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Iatrogenic Arteriovenous Fistula During Lumbar Microdiscectomy

Sadhasivam, Senthilkumar MD*; Kaynar, A Murat MD

doi: 10.1213/01.ANE.0000137391.55836.56
Technology, Computing, and Simulation: Neurosurgical Anesthesia: Case Report

Vascular lacerations, arteriovenous fistulae, and pseudoaneurysms are rare, but potentially life threatening, complications of lumbar disk surgery. These iatrogenic vascular injuries may present with significant hypotension during the perioperative period. Early diagnosis and surgical repair may decrease morbidity and mortality. We discuss perioperative implications of postdiscectomy vascular injuries in this report.

IMPLICATIONS: Iatrogenic vascular injuries after lumbar disk surgery are rare but potentially life threatening. Such injuries may perioperatively present in a diverse array of manifestations, and often the diagnosis is delayed or overlooked, which may increase morbidity and mortality. Early diagnosis and surgical repair of these vascular injuries can be life saving.

*Department of Anesthesiology and Critical Care, Children's Hospital of Philadelphia, University of Pennsylvania; and †Department of Anesthesiology and Critical Care, Beth Israel Deaconess Medical Center, Harvard Medical School, Boston

Accepted for publication June 15, 2004.

Address correspondence and reprint request A. Murat Kaynar, MD, Department of Anesthesiology and Critical Care, Beth Israel Deaconess Medical Center, 330 Brookline Ave., Boston, MA 02215. Address e-mail to

Vascular structures close to the lumbar spine can be injured during the surgical removal of herniated intervertebral discs. Depending on the extent and location of the trauma, the lacerations of the vessels may result in hemorrhage, formation of false aneurysm, or hemodynamically significant arteriovenous fistula (AVF). The frequent mortality of 40%–50% after these vascular injuries is often related to acute blood loss into the retroperitoneal or intraperitoneal space. We describe an iatrogenic AVF with early diagnosis and management resulting in a successful outcome.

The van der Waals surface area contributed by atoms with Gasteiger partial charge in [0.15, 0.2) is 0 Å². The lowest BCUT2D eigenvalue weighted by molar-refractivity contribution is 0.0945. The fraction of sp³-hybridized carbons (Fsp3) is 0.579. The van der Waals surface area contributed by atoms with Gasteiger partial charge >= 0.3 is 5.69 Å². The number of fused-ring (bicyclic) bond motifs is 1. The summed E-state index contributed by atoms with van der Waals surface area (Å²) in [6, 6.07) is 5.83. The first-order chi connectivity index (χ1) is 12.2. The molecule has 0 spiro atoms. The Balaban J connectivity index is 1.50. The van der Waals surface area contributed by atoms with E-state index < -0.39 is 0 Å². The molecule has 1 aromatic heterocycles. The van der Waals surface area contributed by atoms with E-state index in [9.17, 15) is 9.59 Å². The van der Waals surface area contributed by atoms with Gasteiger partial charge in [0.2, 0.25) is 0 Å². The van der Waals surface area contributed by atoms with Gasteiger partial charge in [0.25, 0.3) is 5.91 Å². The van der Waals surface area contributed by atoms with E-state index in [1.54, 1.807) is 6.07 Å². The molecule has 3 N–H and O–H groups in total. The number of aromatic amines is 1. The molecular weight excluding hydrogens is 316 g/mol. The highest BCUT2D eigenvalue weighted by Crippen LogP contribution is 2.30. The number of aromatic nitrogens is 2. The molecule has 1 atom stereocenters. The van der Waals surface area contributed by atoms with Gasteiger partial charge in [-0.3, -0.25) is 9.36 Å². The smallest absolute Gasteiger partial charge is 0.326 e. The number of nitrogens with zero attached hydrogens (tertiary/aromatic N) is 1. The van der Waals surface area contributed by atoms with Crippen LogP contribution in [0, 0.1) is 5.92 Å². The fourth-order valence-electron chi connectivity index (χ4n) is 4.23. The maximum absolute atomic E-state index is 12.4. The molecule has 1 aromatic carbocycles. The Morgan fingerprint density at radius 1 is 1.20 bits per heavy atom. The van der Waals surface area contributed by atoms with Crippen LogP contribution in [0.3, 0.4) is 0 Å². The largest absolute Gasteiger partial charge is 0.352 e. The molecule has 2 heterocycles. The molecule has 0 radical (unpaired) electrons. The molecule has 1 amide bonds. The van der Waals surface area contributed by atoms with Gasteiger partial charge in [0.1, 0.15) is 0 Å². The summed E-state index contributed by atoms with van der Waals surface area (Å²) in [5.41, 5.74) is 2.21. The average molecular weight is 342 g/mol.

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Case Report

A 28-yr-old healthy woman, with symptoms of low back pain and urinary retention, was scheduled for left-sided microdiscectomy of a herniated L4-5 intervertebral disk. Anesthesia was induced with thiopental and tracheal intubation facilitated with succinylcholine. Anesthesia was maintained with isoflurane, nitrous oxide in oxygen, and vecuronium. The patient was positioned prone, and the procedure was uneventful until removal of the disk, which coincided with a sudden decrease in arterial blood pressure from 110/70 to 70/40 mm Hg. There was no significant bleeding in the operative field and no significant decrease in end-tidal CO2. The surgical field was flooded with normal saline to prevent possible air embolism caused by air entrainment into exposed lumbar veins.

The lungs were ventilated with 100% oxygen, the endotracheal tube was position confirmed, and 3 L of lactated Ringer's solution and 1 mg of phenylephrine (100-μg boluses) were administrated. Her arterial blood pressure stabilized at 120/60 mm Hg. A bleeding lumbar vein was ligated, and the rest of the procedure was uneventful. The trachea was extubated in the operating room, and the patient was transferred to the recovery room. On physical examination, the abdomen was soft and nontender, and the lower extremities were nonedematous, with pulses equally palpable. Because of continuing requirements for volume resuscitation and vasopressor medications, the patient was transferred to the intensive care unit where she received 6 U of packed red blood cells. A right-sided abdominal bruit suggested the possibility of an AVF. Angiography was performed, which revealed a fistula between the right common iliac artery and the inferior vena cava (Fig. 1). An emergency exploratory laparotomy was performed for persistent hemodynamic instability. There was no free blood in the peritoneal cavity. However, a large retroperitoneal hematoma extending from the ligament of Treitz to the pelvis was found. The right common iliac artery had a 50% circumferential tear, and the inferior vena cava had a 2.5-cm defect extending into the proximal left common iliac vein. The injuries were repaired, and the patient had an uneventful postoperative course.